Dorothea Olkowski’s latest book, entitled Deleuze, Bergson, Merleau-Ponty, is at once an invitation and a challenge. It invites us to think of ideas as „chaotic attractors.” (2) As a mathematical concept, we can call any strange attractor chaotic if iterations commencing from any two arbitrarily close alternative initial points lead to points which are arbitrarily far apart and, after various iterations, then lead to points that are arbitrarily close together, leading to a structure that is locally unstable yet globally stable. And herein lies the interesting methodological challenge of Olkowski’s project: wherein does the border lie between pure arbitrariness and stability? Indeed, is there a clear-cut difference between wholly arbitrary association and locally unstable holistic stability? Is it even the job of philosophy to produce something akin to stability? These are just a few of the questions that arise in the reader from the outset. Olkowski’s goal is not the penning of yet another introduction to the separate and, for that matter, wholly distinct philosophies of Gilles Deleuze/Félix Guattari, Henri Bergson and Maurice Merleau-Ponty. Rather, these three serve as the ingredients of a new theoretical hybrid, a pragmatically and phenomenologically-involved affective continuum that goes beyond such tired dualisms as mind vs. world and matter vs. idea. The judgement we must pass in the context of this review is not whether the work lives up to its own promises and goals – although that too shall be addressed. Rather, what interests us is how the author comes to terms with the fundamental issue of whether instability can be integrated into thought in a philosophically consistent manner and whether the work achieves this.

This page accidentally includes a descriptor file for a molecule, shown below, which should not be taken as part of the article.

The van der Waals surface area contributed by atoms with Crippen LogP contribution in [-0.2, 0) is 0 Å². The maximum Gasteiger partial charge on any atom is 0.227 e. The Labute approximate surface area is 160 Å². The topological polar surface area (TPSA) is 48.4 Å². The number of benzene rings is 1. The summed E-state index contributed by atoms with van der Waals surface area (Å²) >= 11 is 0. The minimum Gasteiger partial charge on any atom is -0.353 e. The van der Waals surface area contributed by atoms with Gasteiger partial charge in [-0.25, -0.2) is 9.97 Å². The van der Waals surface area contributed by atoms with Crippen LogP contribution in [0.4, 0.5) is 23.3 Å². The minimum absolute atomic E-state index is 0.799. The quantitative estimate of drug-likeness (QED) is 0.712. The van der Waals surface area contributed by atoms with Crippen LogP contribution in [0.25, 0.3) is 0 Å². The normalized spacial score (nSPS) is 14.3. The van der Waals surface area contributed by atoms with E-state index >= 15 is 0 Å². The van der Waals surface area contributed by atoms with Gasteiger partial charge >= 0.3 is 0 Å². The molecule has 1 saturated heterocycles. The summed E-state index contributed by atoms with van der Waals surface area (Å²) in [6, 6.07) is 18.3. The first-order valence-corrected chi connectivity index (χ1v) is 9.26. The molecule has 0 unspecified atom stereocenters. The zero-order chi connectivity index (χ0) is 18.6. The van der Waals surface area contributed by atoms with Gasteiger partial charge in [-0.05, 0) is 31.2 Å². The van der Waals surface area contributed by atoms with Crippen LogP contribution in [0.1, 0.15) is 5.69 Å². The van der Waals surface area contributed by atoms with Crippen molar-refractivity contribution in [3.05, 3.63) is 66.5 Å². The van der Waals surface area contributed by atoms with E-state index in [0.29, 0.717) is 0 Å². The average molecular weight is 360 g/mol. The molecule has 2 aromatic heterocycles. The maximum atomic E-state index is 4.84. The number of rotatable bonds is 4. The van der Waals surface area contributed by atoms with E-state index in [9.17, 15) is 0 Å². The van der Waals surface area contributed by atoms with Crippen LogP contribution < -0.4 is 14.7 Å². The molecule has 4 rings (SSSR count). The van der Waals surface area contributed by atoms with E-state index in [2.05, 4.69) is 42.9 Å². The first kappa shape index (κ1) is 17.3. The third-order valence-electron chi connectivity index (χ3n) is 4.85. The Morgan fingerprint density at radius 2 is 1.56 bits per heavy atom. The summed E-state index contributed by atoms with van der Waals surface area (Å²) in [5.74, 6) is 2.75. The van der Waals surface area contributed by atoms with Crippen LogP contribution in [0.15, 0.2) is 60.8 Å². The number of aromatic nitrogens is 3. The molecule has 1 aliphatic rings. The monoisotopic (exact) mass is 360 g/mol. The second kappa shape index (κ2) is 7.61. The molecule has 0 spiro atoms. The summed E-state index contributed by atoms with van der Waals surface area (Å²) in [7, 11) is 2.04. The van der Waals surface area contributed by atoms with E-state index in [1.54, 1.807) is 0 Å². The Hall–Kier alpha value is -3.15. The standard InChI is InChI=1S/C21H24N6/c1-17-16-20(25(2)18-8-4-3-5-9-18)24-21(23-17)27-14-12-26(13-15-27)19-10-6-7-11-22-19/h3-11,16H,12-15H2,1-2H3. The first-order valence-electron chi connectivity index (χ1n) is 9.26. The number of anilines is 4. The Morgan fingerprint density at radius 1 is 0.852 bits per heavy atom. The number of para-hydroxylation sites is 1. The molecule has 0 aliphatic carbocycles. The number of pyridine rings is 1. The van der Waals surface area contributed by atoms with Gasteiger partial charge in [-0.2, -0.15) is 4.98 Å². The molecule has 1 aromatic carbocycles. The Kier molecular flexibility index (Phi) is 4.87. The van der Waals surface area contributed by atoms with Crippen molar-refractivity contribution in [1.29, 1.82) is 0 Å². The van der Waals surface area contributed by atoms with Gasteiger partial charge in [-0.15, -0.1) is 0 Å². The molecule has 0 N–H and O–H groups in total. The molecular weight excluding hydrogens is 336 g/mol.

In Chapter One, entitled „Naturalism, Formalism, Phenomenology, and Semiology in Postmodern Philosophy,” the problematic of our current epoch is introduced. Alan Kirby’s influential 2006 text, „The Death of Postmodernism and Beyond” serves as Olkowski’s point of departure. (Kirby 2006) In Kirby’s view, one shared wholeheartedly by Olkowski and ourselves also, the authentically postmodern position, characterizable as the radical questioning of reality, has become all but extinct in both philosophy and the broader social Zeitgeist. (13) Instead of an uncompromising postmodernism willing to question all dogmas, we have what Kirby and Olkowski call a „pseudopostmodernism,” a position that can best be described as a harmlessly apolitical play with words, without the corresponding subversion of broadly accepted intersubjective realities. In large part, the author believes that the opacity of postmodern discourse is itself to blame for its own eclipse. As Olkowski writes, the defenders of postmodernism „have not been able to understand it well enough to translate its canonical terms into informative definitions.” (14) The backdrop of both the postmodernist movement and its subsequent relegation to the fringes of both political debate and scientific practice is characterized under the heading of scientism. Already critiqued exhaustively by, among others, Edmund Husserl, the scientistic worldview posits the ability of science to redeem humanity and the world, heralding progress through increasing the well-being of homo sapiens. On the scientistic worldview, science, while not having the answers to all of the major existential questions, is nonetheless our best bet, and we ought to give the final say in most social matters to quantified modes of knowledge, because only the latter have privileged access to „reality.” Of course, the problem with such a worldview is that it reduces the complexity of the world to the issue of representation, while also failing to account for the way reality evades any description. The complexity of the world makes it impossible for us, as finite beings, to ever produce a representation of the latter that is adequate to its real condition. Science, for Georges Cavailles, is characterized by an ever more pervasive self-referentiality. It constitutes a self-enclosed system which demonstrates truths independently of human sensation. The paradox here, as Cavailles recognizes, is that even formal systems need a corresponding ontology. (16) Differently put, self-referentiality is impossible without what systems theory has called „hetero-referentiality.” Without a world, there is no self. Without an uncoded (and uncodable) complex „outside” reality, there is no such thing as scientific knowledge. We may even say that without non-knowledge, there is no knowledge.